The top products of 2012 embody the creativity and ingenuity of the RF/microwave industry’s design-engineering community.
Customer demand will generally drive new-product development. Meeting that demand with a cost-effective solution, however, often requires creativity and ingenuity. Each December, in our Top Products of the Year report, Microwaves & RF applauds a small sample of those outstanding products developed during the year in response to customers’ needs. These products have delivered new levels of performance, tackled new problems and, in general, provided great value for customers with shrinking wallets. They are listed in alphabetical order in the accompanying table. As readers should note, this is just a sampling of many other fine products developed during 2012 by an industry with more than its share of talented and innovative design engineers.
Frequency synthesizers are essential components in many high-frequency systems. Several were on the 2012 Top Products list, including a broadband unit from Elcom Technologies and smaller models from Synergy Microwave Corp. and Micro Lambda Wireless. The model VMESG frequency synthesizer from Elcom Technologies (Fig. 1) squeezes a full-performance 1-to-20-GHz frequency synthesizer onto a compact two-slot VME card. Designed for use with a 100-MHz external frequency reference—such as an oven-controlled crystal oscillator (OCXO) or a temperature-controlled crystal oscillator (TCXO)—it delivers the type of performance associated with a larger rack-mount synthesizer, with phase noise of -109 dBc/Hz offset 1 kHz from a 10-GHz carrier and -122 dBc/Hz offset 10 kHz from a 10-GHz carrier. The VMESG frequency synthesizer generates output levels of typically +23 dBm with typical harmonics of -35 dBc and spurious levels of -60 dBc. The standard tuning resolution is 10 kHz, with an option for resolution of 1 Hz. These synthesizers boast frequency switching speed of 10 μs for a full-band frequency step, and even faster when switching across less bandwidth.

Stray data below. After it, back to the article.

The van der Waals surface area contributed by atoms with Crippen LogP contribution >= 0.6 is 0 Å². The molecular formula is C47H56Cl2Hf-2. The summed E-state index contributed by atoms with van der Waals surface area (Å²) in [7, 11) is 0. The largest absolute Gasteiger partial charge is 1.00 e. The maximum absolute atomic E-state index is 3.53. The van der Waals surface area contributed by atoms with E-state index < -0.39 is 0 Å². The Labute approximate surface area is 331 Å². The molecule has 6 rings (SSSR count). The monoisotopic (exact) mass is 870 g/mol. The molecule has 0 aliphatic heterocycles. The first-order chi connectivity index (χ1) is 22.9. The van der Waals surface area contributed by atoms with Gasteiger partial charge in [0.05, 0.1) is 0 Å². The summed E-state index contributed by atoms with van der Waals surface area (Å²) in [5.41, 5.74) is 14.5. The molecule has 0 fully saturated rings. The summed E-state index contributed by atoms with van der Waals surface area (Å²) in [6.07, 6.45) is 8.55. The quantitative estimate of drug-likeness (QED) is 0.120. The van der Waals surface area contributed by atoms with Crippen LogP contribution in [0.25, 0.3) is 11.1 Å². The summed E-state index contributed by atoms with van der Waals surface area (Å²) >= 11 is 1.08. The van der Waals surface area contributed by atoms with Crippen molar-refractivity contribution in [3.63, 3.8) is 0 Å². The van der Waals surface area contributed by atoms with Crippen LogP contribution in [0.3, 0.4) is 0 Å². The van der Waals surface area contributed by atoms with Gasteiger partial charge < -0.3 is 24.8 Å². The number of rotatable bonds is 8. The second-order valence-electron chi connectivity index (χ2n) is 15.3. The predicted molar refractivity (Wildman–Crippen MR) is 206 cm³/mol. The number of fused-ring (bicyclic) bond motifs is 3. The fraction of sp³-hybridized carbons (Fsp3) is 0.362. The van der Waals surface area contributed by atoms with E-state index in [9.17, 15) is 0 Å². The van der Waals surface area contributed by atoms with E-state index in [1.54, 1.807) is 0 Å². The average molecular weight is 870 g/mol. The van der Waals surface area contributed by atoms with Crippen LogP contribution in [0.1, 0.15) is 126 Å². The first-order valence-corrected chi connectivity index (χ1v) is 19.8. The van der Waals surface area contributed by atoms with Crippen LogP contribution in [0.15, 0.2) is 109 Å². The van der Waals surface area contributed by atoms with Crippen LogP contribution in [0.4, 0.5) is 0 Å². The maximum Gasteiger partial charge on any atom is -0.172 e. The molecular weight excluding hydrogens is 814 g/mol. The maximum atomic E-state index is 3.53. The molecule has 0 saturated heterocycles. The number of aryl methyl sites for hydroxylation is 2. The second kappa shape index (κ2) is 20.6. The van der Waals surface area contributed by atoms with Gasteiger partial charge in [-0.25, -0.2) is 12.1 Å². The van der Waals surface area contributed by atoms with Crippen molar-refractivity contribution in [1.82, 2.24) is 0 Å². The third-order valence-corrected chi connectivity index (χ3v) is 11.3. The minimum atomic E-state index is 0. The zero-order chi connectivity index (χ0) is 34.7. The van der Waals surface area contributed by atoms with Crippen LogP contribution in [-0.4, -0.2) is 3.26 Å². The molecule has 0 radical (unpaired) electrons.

1. Frequency synthesizer in the VMESG series provide excellent spectral purity in a compact VME card format, with models available for full coverage from 1 to 20 GHz. (Photo courtesy of Elcom Technologies.)
The MLSP-Series of frequency synthesizers from Micro Lambda Wireless are based on yttrium-iron-garnet (YIG) oscillator technology, making great strides in miniaturizing the technology for use in modular systems. These sources measure just 5 x 3 x 1 in., weigh only 15 oz. (426 g), and can fit into a two-slot PXI chassis. The synthesizer series includes models as wide as 2 to 18 GHz and 2 to 20 GHz with frequency switching speeds of 1 ms for a 100-MHz switch, and typically about 7 ms for a full-band change in frequency. The frequency resolution is 1 kHz, while harmonics are typically -12 dBc and spurious content is typically -60 dBc. For carriers from 2 to 8 GHz, the synthesizers achieve phase noise of typically -93 dBc/Hz offset 10 kHz from the carrier and typically -114 dBc/Hz offset 100 kHz the carrier. For carriers from 8 to 16 GHz, the phase noise is typically -85 dBc/Hz offset 10 kHz from the carrier and -107 dBc/Hz offset 100 kHz from the carrier. The frequency synthesizers, which provide +10-dBm minimum and as much as +13-dBm output power, run under five-wire SPI or Universal Serial Bus (USB) control.